Ogilvy credits ‘landmark’ AAMI campaign as driver of digital transformation

Lindsay Bennett
By Lindsay Bennett | 7 March 2017

When Ogilvy launched the digital overhaul of the AAMI L-plate logbook, it didn’t only revolutionise a system that has been around for more than 50 years, but the campaign was the first step towards the agency’s own transformation.

“It’s a landmark campaign for Ogilvy that not only shows the digital transformation of AAMI but the transformation for Ogilvy as an agency,” Ogilvy Melbourne ECD David Ponce de León tells AdNews.

More than 18 months in the making, Ogilvy released an app for AAMI last week that tracks learner’s driving progress, enabling users to leave the log book at home and providing feedback on where drivers need more practice.

It was the first project that Ogilvy collaborated with AAMI wholly for the campaign, from creating the app and to website to the 60-second TV commercial.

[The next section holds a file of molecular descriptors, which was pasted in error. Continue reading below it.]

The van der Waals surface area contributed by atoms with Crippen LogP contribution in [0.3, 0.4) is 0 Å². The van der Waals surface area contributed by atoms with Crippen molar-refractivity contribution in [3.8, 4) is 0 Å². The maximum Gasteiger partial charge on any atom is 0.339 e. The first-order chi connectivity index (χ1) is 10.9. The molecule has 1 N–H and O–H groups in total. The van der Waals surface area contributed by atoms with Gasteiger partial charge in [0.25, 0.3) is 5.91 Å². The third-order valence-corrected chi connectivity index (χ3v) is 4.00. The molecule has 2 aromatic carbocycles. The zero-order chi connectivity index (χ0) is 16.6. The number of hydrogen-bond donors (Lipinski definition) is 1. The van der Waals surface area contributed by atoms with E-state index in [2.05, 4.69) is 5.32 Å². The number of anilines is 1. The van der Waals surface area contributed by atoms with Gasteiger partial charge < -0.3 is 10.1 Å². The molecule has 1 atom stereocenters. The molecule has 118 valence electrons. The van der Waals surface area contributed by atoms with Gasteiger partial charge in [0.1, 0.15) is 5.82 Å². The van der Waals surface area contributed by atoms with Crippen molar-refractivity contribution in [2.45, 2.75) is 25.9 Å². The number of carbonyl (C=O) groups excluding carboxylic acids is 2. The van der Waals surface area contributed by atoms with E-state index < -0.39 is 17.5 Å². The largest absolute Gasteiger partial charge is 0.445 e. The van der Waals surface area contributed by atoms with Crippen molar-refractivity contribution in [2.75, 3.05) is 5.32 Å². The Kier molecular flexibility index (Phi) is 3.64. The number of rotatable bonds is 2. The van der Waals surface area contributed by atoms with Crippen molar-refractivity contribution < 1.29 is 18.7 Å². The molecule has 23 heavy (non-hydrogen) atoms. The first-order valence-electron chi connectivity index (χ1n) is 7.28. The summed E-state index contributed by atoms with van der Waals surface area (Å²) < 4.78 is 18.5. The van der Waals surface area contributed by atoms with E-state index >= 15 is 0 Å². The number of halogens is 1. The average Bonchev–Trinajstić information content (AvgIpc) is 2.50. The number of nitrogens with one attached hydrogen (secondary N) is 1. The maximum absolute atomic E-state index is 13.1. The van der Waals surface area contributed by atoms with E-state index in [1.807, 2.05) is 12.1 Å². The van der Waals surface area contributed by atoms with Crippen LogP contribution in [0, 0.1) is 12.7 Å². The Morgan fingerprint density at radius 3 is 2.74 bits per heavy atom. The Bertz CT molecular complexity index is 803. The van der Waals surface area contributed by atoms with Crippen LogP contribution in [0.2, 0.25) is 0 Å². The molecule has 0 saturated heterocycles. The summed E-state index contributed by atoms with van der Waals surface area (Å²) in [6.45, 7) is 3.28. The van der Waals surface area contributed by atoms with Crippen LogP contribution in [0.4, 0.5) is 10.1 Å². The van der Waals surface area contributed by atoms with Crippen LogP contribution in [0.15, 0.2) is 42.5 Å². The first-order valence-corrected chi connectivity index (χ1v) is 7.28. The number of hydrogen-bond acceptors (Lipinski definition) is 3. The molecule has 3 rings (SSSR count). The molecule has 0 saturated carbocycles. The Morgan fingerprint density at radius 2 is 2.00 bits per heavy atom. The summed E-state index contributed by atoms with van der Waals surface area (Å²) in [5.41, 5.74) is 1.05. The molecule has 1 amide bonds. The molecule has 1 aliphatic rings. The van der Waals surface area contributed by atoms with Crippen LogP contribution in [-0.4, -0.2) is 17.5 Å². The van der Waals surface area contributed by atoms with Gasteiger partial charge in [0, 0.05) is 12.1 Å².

Ponce De Leon explains the campaign is a defining moment for the agency and a signal of work that is to come from Ogilvy, focusing more on product development and ventures.

“Ogilvy has been undergoing a digital transformation since David Fox (CEO) joined in 2014, where we need to move from a traditional agency to a company that can be incredibly innovative for all our clients,” Ponce de León says.

“The AAMI SmartPlates defines to the industry that Ogilvy has become that agency.

“This campaign is not a flash in the pan. To stand out in this landscape, we know this is the type of work we have to do and there a lot of things in the pipeline that will shift the perception of the agency as traditional.”

Ogilvy launched its innovation arm, OgilvyVentures, in 2015 to grow tech-based ventures in Australia and abroad. The offshoot worked with Ogilvy Melbourne on the AAMI campaign, advising on issues surrounding IP and licensing.

Taking a swipe at scam products, Ponce de León says the SmartPlates app is very much real and available on the App Store now.

“It was very important that this was not a dodgy prototype, rather a real solution to a problem for a client.”

In WPP AUNZ's first full year results since its merger with STW, CEO Michael Connaghan credited Ogilvy for being a “shining light” for the group, led by Fox.

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